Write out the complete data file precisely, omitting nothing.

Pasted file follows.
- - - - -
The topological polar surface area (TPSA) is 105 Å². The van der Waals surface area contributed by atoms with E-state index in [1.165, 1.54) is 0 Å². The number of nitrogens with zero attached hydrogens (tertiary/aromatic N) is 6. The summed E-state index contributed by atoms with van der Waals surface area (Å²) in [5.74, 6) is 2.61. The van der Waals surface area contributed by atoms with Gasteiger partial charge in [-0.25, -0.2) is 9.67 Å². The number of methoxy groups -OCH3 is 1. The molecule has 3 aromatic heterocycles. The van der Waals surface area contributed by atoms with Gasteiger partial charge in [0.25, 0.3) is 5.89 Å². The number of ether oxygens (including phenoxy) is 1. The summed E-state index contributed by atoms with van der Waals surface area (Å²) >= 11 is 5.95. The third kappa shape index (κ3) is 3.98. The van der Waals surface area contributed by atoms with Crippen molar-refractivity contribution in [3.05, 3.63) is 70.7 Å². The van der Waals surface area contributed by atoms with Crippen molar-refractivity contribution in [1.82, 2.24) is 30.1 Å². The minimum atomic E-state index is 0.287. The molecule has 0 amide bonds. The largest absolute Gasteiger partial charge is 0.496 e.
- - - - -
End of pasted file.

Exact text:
The topological polar surface area (TPSA) is 105 Å². The van der Waals surface area contributed by atoms with E-state index in [1.165, 1.54) is 0 Å². The number of nitrogens with zero attached hydrogens (tertiary/aromatic N) is 6. The summed E-state index contributed by atoms with van der Waals surface area (Å²) in [5.74, 6) is 2.61. The van der Waals surface area contributed by atoms with Gasteiger partial charge in [-0.25, -0.2) is 9.67 Å². The number of methoxy groups -OCH3 is 1. The molecule has 3 aromatic heterocycles. The van der Waals surface area contributed by atoms with Gasteiger partial charge in [0.25, 0.3) is 5.89 Å². The number of ether oxygens (including phenoxy) is 1. The summed E-state index contributed by atoms with van der Waals surface area (Å²) >= 11 is 5.95. The third kappa shape index (κ3) is 3.98. The van der Waals surface area contributed by atoms with Crippen molar-refractivity contribution in [3.05, 3.63) is 70.7 Å². The van der Waals surface area contributed by atoms with Crippen molar-refractivity contribution in [1.82, 2.24) is 30.1 Å². The minimum atomic E-state index is 0.287. The molecule has 0 amide bonds. The largest absolute Gasteiger partial charge is 0.496 e.